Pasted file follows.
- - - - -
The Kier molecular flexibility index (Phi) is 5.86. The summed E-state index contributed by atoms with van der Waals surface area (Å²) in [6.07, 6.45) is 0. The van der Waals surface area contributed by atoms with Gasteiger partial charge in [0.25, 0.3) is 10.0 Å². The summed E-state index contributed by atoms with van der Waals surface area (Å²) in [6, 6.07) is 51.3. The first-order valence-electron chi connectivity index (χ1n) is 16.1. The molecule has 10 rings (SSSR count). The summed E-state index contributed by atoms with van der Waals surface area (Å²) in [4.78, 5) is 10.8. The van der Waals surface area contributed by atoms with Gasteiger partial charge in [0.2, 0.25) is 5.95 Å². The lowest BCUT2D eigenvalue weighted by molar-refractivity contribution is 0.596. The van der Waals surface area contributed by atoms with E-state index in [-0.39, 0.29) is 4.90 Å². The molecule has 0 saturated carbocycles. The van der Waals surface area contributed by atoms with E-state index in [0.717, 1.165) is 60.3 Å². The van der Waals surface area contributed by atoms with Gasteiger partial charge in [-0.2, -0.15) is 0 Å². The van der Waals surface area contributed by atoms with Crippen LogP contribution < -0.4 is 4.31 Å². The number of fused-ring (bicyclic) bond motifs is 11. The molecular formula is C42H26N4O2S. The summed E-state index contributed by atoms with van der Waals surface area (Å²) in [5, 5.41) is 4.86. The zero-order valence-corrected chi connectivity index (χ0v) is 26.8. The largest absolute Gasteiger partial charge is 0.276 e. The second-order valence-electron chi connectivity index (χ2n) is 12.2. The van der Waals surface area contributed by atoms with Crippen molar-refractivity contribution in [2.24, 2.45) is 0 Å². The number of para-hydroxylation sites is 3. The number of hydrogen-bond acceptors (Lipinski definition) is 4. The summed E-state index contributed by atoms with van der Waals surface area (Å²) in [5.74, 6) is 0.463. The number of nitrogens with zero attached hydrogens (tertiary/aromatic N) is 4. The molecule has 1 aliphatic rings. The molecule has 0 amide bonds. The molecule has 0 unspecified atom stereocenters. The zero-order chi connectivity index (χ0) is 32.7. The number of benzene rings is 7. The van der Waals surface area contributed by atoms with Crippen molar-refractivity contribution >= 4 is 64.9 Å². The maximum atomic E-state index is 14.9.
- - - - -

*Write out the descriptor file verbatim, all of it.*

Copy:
The Kier molecular flexibility index (Phi) is 5.86. The summed E-state index contributed by atoms with van der Waals surface area (Å²) in [6.07, 6.45) is 0. The van der Waals surface area contributed by atoms with Gasteiger partial charge in [0.25, 0.3) is 10.0 Å². The summed E-state index contributed by atoms with van der Waals surface area (Å²) in [6, 6.07) is 51.3. The first-order valence-electron chi connectivity index (χ1n) is 16.1. The molecule has 10 rings (SSSR count). The summed E-state index contributed by atoms with van der Waals surface area (Å²) in [4.78, 5) is 10.8. The van der Waals surface area contributed by atoms with Gasteiger partial charge in [0.2, 0.25) is 5.95 Å². The lowest BCUT2D eigenvalue weighted by molar-refractivity contribution is 0.596. The van der Waals surface area contributed by atoms with E-state index in [-0.39, 0.29) is 4.90 Å². The molecule has 0 saturated carbocycles. The van der Waals surface area contributed by atoms with E-state index in [0.717, 1.165) is 60.3 Å². The van der Waals surface area contributed by atoms with Gasteiger partial charge in [-0.2, -0.15) is 0 Å². The van der Waals surface area contributed by atoms with Crippen LogP contribution < -0.4 is 4.31 Å². The number of fused-ring (bicyclic) bond motifs is 11. The molecular formula is C42H26N4O2S. The summed E-state index contributed by atoms with van der Waals surface area (Å²) in [5, 5.41) is 4.86. The zero-order valence-corrected chi connectivity index (χ0v) is 26.8. The largest absolute Gasteiger partial charge is 0.276 e. The second-order valence-electron chi connectivity index (χ2n) is 12.2. The van der Waals surface area contributed by atoms with Crippen molar-refractivity contribution in [2.24, 2.45) is 0 Å². The number of para-hydroxylation sites is 3. The number of hydrogen-bond acceptors (Lipinski definition) is 4. The summed E-state index contributed by atoms with van der Waals surface area (Å²) in [5.74, 6) is 0.463. The number of nitrogens with zero attached hydrogens (tertiary/aromatic N) is 4. The molecule has 1 aliphatic rings. The molecule has 0 amide bonds. The molecule has 0 unspecified atom stereocenters. The zero-order chi connectivity index (χ0) is 32.7. The number of benzene rings is 7. The van der Waals surface area contributed by atoms with Crippen molar-refractivity contribution >= 4 is 64.9 Å². The maximum atomic E-state index is 14.9.